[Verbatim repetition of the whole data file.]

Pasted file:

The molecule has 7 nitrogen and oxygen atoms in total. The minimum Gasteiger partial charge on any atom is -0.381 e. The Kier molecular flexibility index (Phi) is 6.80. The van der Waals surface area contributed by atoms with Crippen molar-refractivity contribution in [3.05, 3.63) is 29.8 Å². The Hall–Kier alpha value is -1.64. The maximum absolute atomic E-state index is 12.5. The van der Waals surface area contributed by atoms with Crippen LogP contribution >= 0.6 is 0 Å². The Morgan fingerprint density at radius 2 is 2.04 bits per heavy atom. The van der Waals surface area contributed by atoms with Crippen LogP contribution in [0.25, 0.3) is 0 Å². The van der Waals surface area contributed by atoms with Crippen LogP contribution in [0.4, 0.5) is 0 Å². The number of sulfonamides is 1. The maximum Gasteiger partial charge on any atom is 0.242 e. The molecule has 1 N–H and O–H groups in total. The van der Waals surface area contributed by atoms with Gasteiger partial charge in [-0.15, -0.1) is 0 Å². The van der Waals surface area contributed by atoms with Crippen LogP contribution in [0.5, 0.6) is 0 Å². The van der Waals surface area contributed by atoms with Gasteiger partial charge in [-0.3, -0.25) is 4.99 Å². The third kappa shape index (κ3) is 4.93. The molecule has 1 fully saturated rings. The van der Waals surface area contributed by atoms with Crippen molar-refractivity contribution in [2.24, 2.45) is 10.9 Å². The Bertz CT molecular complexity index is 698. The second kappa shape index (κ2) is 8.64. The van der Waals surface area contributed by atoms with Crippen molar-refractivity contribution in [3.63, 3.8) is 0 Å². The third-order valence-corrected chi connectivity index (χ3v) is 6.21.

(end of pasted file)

The molecule has 7 nitrogen and oxygen atoms in total. The minimum Gasteiger partial charge on any atom is -0.381 e. The Kier molecular flexibility index (Phi) is 6.80. The van der Waals surface area contributed by atoms with Crippen molar-refractivity contribution in [3.05, 3.63) is 29.8 Å². The Hall–Kier alpha value is -1.64. The maximum absolute atomic E-state index is 12.5. The van der Waals surface area contributed by atoms with Crippen LogP contribution >= 0.6 is 0 Å². The Morgan fingerprint density at radius 2 is 2.04 bits per heavy atom. The van der Waals surface area contributed by atoms with Crippen LogP contribution in [0.25, 0.3) is 0 Å². The van der Waals surface area contributed by atoms with Crippen LogP contribution in [0.4, 0.5) is 0 Å². The number of sulfonamides is 1. The maximum Gasteiger partial charge on any atom is 0.242 e. The molecule has 1 N–H and O–H groups in total. The van der Waals surface area contributed by atoms with Gasteiger partial charge in [-0.15, -0.1) is 0 Å². The van der Waals surface area contributed by atoms with Crippen LogP contribution in [0.5, 0.6) is 0 Å². The van der Waals surface area contributed by atoms with Gasteiger partial charge in [-0.3, -0.25) is 4.99 Å². The third kappa shape index (κ3) is 4.93. The molecule has 1 fully saturated rings. The van der Waals surface area contributed by atoms with Crippen molar-refractivity contribution in [2.24, 2.45) is 10.9 Å². The Bertz CT molecular complexity index is 698. The second kappa shape index (κ2) is 8.64. The van der Waals surface area contributed by atoms with Crippen molar-refractivity contribution in [3.63, 3.8) is 0 Å². The third-order valence-corrected chi connectivity index (χ3v) is 6.21.